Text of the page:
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Most people know that high cholesterol is bad for their heart, but few people really understand what cholesterol is.
In this Mayo Clinic Minute, Dr. Claire Haga, a Mayo Clinic family medicine physician, explains why it's so closely related to heart problems. She also discusses the power you have to control it.
Journalists: Broadcast-quality video pkg (1:00) is in the downloads at the end of the post. Please Courtesy: "Mayo Clinic News Network." Read the script.
We see it listed on food labels and hear health care professionals talk about it, but few people know what cholesterol actually is.
"You do need cholesterol to help with healthy brain formation. However, there is bad cholesterol, and this is what actually builds the plaques in our arteries," Dr. Haga says. "And that's where we get concerned."
Cholesterol is a waxy substance that's found in the fats in your blood. When you have high cholesterol, you may develop fatty deposits in your blood vessels, which eventually could make it difficult for enough blood to flow through your arteries.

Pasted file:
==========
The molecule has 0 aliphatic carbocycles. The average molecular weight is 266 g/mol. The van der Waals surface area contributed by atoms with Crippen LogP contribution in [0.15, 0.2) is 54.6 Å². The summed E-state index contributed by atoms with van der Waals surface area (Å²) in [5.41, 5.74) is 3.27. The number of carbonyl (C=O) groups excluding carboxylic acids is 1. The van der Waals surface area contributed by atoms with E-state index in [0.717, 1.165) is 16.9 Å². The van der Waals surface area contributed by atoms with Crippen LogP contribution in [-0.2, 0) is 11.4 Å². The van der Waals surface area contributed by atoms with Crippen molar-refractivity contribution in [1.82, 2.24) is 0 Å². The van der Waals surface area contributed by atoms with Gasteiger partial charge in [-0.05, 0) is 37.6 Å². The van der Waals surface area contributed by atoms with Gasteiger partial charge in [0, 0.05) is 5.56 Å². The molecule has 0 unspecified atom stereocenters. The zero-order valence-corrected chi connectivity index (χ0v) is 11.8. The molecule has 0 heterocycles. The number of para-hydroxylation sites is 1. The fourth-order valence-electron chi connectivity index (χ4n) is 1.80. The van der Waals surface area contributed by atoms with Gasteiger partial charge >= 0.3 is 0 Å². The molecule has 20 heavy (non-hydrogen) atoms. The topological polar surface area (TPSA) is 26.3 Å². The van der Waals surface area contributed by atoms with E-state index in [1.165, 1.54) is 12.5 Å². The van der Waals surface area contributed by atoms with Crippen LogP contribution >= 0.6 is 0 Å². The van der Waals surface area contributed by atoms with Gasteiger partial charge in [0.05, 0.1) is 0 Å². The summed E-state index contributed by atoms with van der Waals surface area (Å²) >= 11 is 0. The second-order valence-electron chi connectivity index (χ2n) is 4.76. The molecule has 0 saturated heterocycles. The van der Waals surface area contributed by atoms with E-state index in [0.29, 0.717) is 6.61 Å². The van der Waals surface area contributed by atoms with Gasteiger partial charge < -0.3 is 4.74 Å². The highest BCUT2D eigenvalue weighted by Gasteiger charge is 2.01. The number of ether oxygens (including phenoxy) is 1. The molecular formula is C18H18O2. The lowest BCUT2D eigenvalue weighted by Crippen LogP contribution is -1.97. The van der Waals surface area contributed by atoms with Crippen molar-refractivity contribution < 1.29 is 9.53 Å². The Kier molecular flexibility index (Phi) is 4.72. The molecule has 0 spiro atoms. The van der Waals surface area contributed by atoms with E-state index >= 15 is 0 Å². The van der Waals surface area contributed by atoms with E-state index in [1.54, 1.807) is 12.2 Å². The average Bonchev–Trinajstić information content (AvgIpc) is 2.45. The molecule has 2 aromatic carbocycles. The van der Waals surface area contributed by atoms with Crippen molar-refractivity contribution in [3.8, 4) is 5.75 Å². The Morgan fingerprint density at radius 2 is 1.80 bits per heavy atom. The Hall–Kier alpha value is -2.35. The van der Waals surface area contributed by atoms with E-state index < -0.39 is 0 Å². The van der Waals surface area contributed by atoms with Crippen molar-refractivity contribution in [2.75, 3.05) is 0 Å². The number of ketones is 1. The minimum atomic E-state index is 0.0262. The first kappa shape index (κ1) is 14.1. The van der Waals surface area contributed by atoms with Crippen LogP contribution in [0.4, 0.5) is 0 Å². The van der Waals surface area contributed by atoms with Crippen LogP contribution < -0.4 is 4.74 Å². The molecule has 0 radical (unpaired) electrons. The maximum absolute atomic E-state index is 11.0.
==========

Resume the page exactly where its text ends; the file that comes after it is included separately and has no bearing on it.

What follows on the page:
"So that bad cholesterol, when those plaques build, if they rupture, they can ... cause a heart attack or even a cause a stroke," Dr. Haga says.
Dr. Haga says what you eat affects your cholesterol levels, so you have some power to control it.
"Examples of transfats, a lot of this is going to be your products that are prepackaged, sometimes things like donuts and cookies," Dr. Haga says. "There are things that are made with shortening, fast foods, fried foods. [You should] really try ... to eliminate those."
You also want to cut back on saturated fats that often are found in animal products, such as bacon or butter.
Dr. Haga says you also can lower your cholesterol when you take in more omega-3, which is the good fat that you find in fish, nuts and avocado. Getting more whey protein in your diet also can lower your cholesterol.
For the safety of its patients, staff and visitors, Mayo Clinic has strict masking policies in place. Anyone shown without a mask was recorded prior to COVID-19 or recorded in an area not designated for patient care, where social distancing and other safety protocols were followed.
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